On the tours here you may be cynically herded from tourist trap to tourist trap. For example, when someone comes to you pretending to be collecting money for the Red Cross, and you think you're making a donation to help the disabled, but instead that person is actually just pocketing the money, that's not okay no matter what country it is or how poor people are. Do you mean is it doable to see a lot of Vietnam in 2 weeks? Well, this is I how put this.
And an interesting perspective popped up while I was there. Not only did we tick off items from our bucket list, we also made it at the least possible cost and the shortest possible time given our full-time jobs. A little unnerving at first, we were comforted by the fact that we were flying Air Asia, a brand familiar to Filipinos.
We booked via Giant Ibis for the 6 hours trip — mostly which we spent sleeping. Contrary to some tourist reviews on border horrors, crossing the border via Bavet was very easy and convenient. Gratuities or tips are encouraged but are not required.
Intensely colorful landscapes are the setting for your own masterpiece, with culture and heritage captivated as the subject. Intrepid believes half the fun of experiencing a new country is getting there, and getting around once there! Sleeping aboard a traditional junk is a quintessential Vietnamese experience to be savoured.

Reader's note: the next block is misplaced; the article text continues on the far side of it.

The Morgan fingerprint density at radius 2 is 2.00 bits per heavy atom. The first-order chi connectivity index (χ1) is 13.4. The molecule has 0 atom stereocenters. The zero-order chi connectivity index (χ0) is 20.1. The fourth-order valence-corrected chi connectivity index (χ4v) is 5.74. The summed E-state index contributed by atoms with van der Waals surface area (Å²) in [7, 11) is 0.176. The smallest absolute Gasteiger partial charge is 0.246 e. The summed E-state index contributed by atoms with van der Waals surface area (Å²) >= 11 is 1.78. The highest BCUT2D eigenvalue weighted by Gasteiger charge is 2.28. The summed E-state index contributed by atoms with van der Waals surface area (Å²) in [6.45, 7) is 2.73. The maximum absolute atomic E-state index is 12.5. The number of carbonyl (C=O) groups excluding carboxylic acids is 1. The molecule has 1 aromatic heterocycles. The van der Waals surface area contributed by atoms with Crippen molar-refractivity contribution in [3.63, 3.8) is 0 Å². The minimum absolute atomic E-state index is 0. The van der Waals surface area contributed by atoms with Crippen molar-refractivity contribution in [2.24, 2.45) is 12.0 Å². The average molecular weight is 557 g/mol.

Experience warm hospitality and unspoiled scenery on a farmstay in the heart of the Vietnamese countryside. The second Indochina War created wide-scale devastation and turmoil for the people of Vietnam, leading to mass migration to other parts of the world as asylum seekers tried to escape the conflict that ravaged their homeland. More recently, Vietnam has benefited from the free market economy that was set up in 1986.
Although many Vietnamese people live below the poverty line, there have been widespread improvements in literacy and health which hopefully will continue to improve in the years to come. Although people still choose to live in the densely forested highland regions, most of vietnam travel's population is concentrated in the cities of the low lying areas, where infrastructure is more easily built and the land is fertile. A system of canals and levees has been quite successful in redistributing the water during monsoons, and has helped to alleviate flooding in the Mekong Delta and surrounding areas.
It's a good idea to check with your local customs officials to ensure that you are able to bring certain items back into your home country. Some of Vietnam's hilltribe people make excellent woven bags, clothing and jewellery which make meaningful souvenirs for friends back home. If you're a coffee fan, why not take a little taste of Vietnam home with you.
While not the cheapest of souvenirs, authentic lacquer art is worth spending a bit more on. Take a boat trip to one of the sleepy islands to get a front row view of life on the Delta, and meet the people who call it home.